Addressing the jury, which was later to clear the former first minister of all charges, Gordon Jackson said he was not there to suggest Salmond had always behaved well. That, he conceded, would be a waste of his time.
But, Jackson went on, he was in a court of law and was not dealing with the question of whether Salmond could have been a better man – “because he certainly could have been better” – but with whether he was guilty of serious criminal charges.
Later, caught on video on a train, Jackson was more forthright about Salmond’s failings. The man who’d taken Scottish Nationalists to within touching distance of independence was “inappropriate”, “stupid”, “an arsehole” who Jackson reckoned had been “quite an objectionable bully to work with … a nightmare to work for”.
Of course, Salmond walked free from court last year. But the fact that he was found not guilty of 12 charges and the jury decided a 13th was not proven does not make him a good man. If he were a good man, Jackson would not have felt compelled to make his inadequacies a central part of the defence case.
When Salmond announced on Friday his decision to stand in May’s Holyrood elections as leader of the Alba Party, he was understandably keen to put his recent legal difficulties behind him. He wanted to move on and so did the people of Scotland, he said. He trotted out his current favourite soundbite about three inquiries, two court cases, and one jury. It was time, he said, for him to return to Holyrood to help bring about a pro-independence “supermajority” which would, seemingly, compel Prime Minister Boris Johnson to agree to a second independence referendum.
Just a few weeks ago, Salmond was accusing First Minister Nicola Sturgeon of misleading Parliament, now here he was offering to ally with her in the campaign to break up the UK.
Doubtless, there are some out there who believe Salmond is not yet a spent political force. They excuse the fact he takes Kremlin money to present a show on Vladimir Putin’s propaganda TV channel, RT; they buy into conspiracy theories that say the allegations levelled against him by a number of women were cooked up in order to remove him from the political stage; they regard Sturgeon as the mastermind of a plot to have an innocent man jailed.
These people – these dupes – may well decide to give the Alba Party their list votes in May, and Salmond may well return to Holyrood. But if his supporters believe he will advance the likelihood of a second referendum one whit, they are fools.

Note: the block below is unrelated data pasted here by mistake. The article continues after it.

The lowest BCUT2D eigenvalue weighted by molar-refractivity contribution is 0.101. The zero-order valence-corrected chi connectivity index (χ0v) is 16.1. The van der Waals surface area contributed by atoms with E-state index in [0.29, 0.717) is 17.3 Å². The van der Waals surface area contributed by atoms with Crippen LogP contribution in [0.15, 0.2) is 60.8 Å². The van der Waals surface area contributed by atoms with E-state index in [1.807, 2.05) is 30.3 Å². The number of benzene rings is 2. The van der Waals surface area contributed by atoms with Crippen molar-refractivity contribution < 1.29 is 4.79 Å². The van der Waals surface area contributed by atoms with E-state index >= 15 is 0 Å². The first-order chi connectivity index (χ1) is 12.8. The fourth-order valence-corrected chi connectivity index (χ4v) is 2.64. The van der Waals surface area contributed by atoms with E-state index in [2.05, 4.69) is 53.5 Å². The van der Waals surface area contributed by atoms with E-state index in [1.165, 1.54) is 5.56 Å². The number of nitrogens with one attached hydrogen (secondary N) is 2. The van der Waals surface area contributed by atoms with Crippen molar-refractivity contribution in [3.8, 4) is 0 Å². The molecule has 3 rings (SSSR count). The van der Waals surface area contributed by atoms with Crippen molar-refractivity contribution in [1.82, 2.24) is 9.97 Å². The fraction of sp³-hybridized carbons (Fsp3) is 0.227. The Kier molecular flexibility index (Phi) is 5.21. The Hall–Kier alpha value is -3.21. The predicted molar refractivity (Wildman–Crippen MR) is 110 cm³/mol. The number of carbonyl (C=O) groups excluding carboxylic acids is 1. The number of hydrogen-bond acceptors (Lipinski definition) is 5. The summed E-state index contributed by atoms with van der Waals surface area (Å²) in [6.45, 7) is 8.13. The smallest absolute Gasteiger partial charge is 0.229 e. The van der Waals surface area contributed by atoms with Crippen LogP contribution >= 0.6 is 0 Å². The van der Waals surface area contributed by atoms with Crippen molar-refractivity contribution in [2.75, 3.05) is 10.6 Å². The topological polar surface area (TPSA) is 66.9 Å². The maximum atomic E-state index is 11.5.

The awkward, impregnable, unmovable, unshakable truth remains that the power to establish an independence referendum remains firmly in the possession of the UK government, and the presence of Salmond in Holyrood will not force Johnson to change his mind and greenlight indyref2. The people who argue that Johnson would be unable to refuse a second referendum if Holyrood ends up with a huge pro-independence majority have not been paying attention to him.
In fact, Salmond’s presence at Holyrood would only harm the Nationalist cause. He has hardly been shy about criticising Sturgeon on strategy while a civilian. Why would that constant commentary on what she is doing wrong be any more useful if it was coming from inside the debating chamber?
I suspect Salmond’s plan has precious little to do with the issue of independence; this whole thing stinks of ego and vengeance. Salmond, a puffed-up little bully, has been humiliated in recent years – first at the hands of the voters of Gordon in 2017, and then as he faced the consequences of his failure to be a better man. It is entirely unsurprising that Salmond should wish to prove wrong anyone who dares doubt his brilliance.
It would be bleakly comical if it were not for the fact that we may be about to see the return to Holyrood of a man whose behaviour towards female colleagues was criticised by his own QC during a criminal trial.
The MeToo movement was supposed to mark a real change in the experiences of women in the workplace. It was supposed to be the moment when we all – in particular, men, because so many men had abused their positions – agreed that enough was enough and that the days of laughing off the crossing of boundaries were over.
What, I wonder, would the return of Salmond to Holyrood say about whether our politics has changed for the better?
Over the next six weeks, Salmond will be a thorn in Sturgeon’s side. She will be fighting the election campaign on two fronts. First, there’s the fight with her opponents, the Unionist parties. Second, there’s the fight with her enemies, Salmond and his acolytes.
It would be hugely pleasing if Salmond were to fail in his mission. His bullying, bullshitting bluster left a terrible stink on our politics. The scent lingers still and it will come flooding back if he takes a seat.
Jackson said that if Salmond had been a better man, he would not have ended up in court last year. If Salmond had considered taking steps to become that better man, he wouldn’t be forming a new political party and standing for election, he would be living quietly, praying that the damage he has caused others might heal.